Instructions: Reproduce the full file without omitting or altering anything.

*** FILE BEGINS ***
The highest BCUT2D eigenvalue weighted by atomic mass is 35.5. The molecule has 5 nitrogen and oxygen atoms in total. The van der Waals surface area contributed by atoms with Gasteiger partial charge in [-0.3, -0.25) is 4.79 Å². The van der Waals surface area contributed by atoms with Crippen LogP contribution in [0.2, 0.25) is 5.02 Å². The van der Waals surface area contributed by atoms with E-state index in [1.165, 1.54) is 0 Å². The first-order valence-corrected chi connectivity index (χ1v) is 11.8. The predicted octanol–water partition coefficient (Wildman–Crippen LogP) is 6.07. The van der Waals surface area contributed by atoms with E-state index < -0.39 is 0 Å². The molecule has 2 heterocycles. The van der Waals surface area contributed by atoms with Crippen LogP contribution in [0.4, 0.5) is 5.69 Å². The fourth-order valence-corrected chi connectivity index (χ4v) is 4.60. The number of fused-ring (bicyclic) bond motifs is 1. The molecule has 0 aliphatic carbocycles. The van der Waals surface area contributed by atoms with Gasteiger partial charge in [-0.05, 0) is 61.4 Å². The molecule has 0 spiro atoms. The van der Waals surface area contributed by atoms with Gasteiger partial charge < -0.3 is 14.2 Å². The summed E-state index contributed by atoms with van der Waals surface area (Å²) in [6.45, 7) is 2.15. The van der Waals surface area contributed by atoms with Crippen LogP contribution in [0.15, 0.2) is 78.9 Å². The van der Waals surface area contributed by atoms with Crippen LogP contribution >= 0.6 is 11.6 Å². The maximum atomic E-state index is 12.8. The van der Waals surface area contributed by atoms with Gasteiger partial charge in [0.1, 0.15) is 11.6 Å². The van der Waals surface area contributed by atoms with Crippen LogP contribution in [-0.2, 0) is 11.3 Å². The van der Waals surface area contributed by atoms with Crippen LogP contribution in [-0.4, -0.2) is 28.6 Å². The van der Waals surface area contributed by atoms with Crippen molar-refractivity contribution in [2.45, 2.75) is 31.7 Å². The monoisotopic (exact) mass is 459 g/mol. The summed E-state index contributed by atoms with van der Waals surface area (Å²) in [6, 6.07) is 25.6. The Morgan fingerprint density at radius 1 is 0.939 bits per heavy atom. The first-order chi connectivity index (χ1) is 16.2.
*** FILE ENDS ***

The highest BCUT2D eigenvalue weighted by atomic mass is 35.5. The molecule has 5 nitrogen and oxygen atoms in total. The van der Waals surface area contributed by atoms with Gasteiger partial charge in [-0.3, -0.25) is 4.79 Å². The van der Waals surface area contributed by atoms with Crippen LogP contribution in [0.2, 0.25) is 5.02 Å². The van der Waals surface area contributed by atoms with E-state index in [1.165, 1.54) is 0 Å². The first-order valence-corrected chi connectivity index (χ1v) is 11.8. The predicted octanol–water partition coefficient (Wildman–Crippen LogP) is 6.07. The van der Waals surface area contributed by atoms with E-state index < -0.39 is 0 Å². The molecule has 2 heterocycles. The van der Waals surface area contributed by atoms with Crippen LogP contribution in [0.4, 0.5) is 5.69 Å². The fourth-order valence-corrected chi connectivity index (χ4v) is 4.60. The number of fused-ring (bicyclic) bond motifs is 1. The molecule has 0 aliphatic carbocycles. The van der Waals surface area contributed by atoms with Gasteiger partial charge in [-0.05, 0) is 61.4 Å². The molecule has 0 spiro atoms. The van der Waals surface area contributed by atoms with Gasteiger partial charge < -0.3 is 14.2 Å². The summed E-state index contributed by atoms with van der Waals surface area (Å²) in [6.45, 7) is 2.15. The van der Waals surface area contributed by atoms with Crippen LogP contribution in [0.15, 0.2) is 78.9 Å². The van der Waals surface area contributed by atoms with Crippen LogP contribution >= 0.6 is 11.6 Å². The maximum atomic E-state index is 12.8. The van der Waals surface area contributed by atoms with Gasteiger partial charge in [0.1, 0.15) is 11.6 Å². The van der Waals surface area contributed by atoms with Crippen LogP contribution in [-0.2, 0) is 11.3 Å². The van der Waals surface area contributed by atoms with Crippen LogP contribution in [-0.4, -0.2) is 28.6 Å². The van der Waals surface area contributed by atoms with Crippen molar-refractivity contribution in [2.45, 2.75) is 31.7 Å². The monoisotopic (exact) mass is 459 g/mol. The summed E-state index contributed by atoms with van der Waals surface area (Å²) in [6, 6.07) is 25.6. The Morgan fingerprint density at radius 1 is 0.939 bits per heavy atom. The first-order chi connectivity index (χ1) is 16.2.